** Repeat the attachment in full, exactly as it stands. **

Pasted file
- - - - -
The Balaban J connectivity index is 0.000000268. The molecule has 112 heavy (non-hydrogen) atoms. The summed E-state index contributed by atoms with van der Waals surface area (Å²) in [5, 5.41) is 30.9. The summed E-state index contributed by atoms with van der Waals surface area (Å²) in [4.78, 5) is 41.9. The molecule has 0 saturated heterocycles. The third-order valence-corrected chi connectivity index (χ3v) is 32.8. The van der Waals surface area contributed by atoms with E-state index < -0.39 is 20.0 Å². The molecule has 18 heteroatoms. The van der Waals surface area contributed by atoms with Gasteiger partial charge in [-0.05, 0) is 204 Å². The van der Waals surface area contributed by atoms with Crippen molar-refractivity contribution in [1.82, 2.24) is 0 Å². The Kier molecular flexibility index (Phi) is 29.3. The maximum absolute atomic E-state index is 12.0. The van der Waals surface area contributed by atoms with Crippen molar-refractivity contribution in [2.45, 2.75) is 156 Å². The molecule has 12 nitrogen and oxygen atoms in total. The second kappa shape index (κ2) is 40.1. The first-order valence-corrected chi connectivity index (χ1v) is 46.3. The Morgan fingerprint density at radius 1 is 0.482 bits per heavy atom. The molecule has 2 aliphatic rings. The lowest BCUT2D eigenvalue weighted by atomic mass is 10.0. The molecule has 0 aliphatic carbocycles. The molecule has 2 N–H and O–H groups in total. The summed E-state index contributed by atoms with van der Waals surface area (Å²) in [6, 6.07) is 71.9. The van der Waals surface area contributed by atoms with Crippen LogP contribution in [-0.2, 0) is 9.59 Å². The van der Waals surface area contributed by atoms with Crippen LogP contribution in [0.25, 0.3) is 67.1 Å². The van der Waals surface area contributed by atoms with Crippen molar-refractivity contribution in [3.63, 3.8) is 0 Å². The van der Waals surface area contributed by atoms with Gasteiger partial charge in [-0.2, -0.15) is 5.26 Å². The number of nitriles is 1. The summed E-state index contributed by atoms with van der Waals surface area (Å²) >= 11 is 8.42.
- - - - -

The Balaban J connectivity index is 0.000000268. The molecule has 112 heavy (non-hydrogen) atoms. The summed E-state index contributed by atoms with van der Waals surface area (Å²) in [5, 5.41) is 30.9. The summed E-state index contributed by atoms with van der Waals surface area (Å²) in [4.78, 5) is 41.9. The molecule has 0 saturated heterocycles. The third-order valence-corrected chi connectivity index (χ3v) is 32.8. The van der Waals surface area contributed by atoms with E-state index < -0.39 is 20.0 Å². The molecule has 18 heteroatoms. The van der Waals surface area contributed by atoms with Gasteiger partial charge in [-0.05, 0) is 204 Å². The van der Waals surface area contributed by atoms with Crippen molar-refractivity contribution in [1.82, 2.24) is 0 Å². The Kier molecular flexibility index (Phi) is 29.3. The maximum absolute atomic E-state index is 12.0. The van der Waals surface area contributed by atoms with Crippen molar-refractivity contribution in [2.45, 2.75) is 156 Å². The molecule has 12 nitrogen and oxygen atoms in total. The second kappa shape index (κ2) is 40.1. The first-order valence-corrected chi connectivity index (χ1v) is 46.3. The Morgan fingerprint density at radius 1 is 0.482 bits per heavy atom. The molecule has 2 aliphatic rings. The lowest BCUT2D eigenvalue weighted by atomic mass is 10.0. The molecule has 0 aliphatic carbocycles. The molecule has 2 N–H and O–H groups in total. The summed E-state index contributed by atoms with van der Waals surface area (Å²) in [6, 6.07) is 71.9. The van der Waals surface area contributed by atoms with Crippen LogP contribution in [-0.2, 0) is 9.59 Å². The van der Waals surface area contributed by atoms with Crippen LogP contribution in [0.25, 0.3) is 67.1 Å². The van der Waals surface area contributed by atoms with Crippen molar-refractivity contribution in [3.63, 3.8) is 0 Å². The van der Waals surface area contributed by atoms with Gasteiger partial charge in [-0.2, -0.15) is 5.26 Å². The number of nitriles is 1. The summed E-state index contributed by atoms with van der Waals surface area (Å²) >= 11 is 8.42.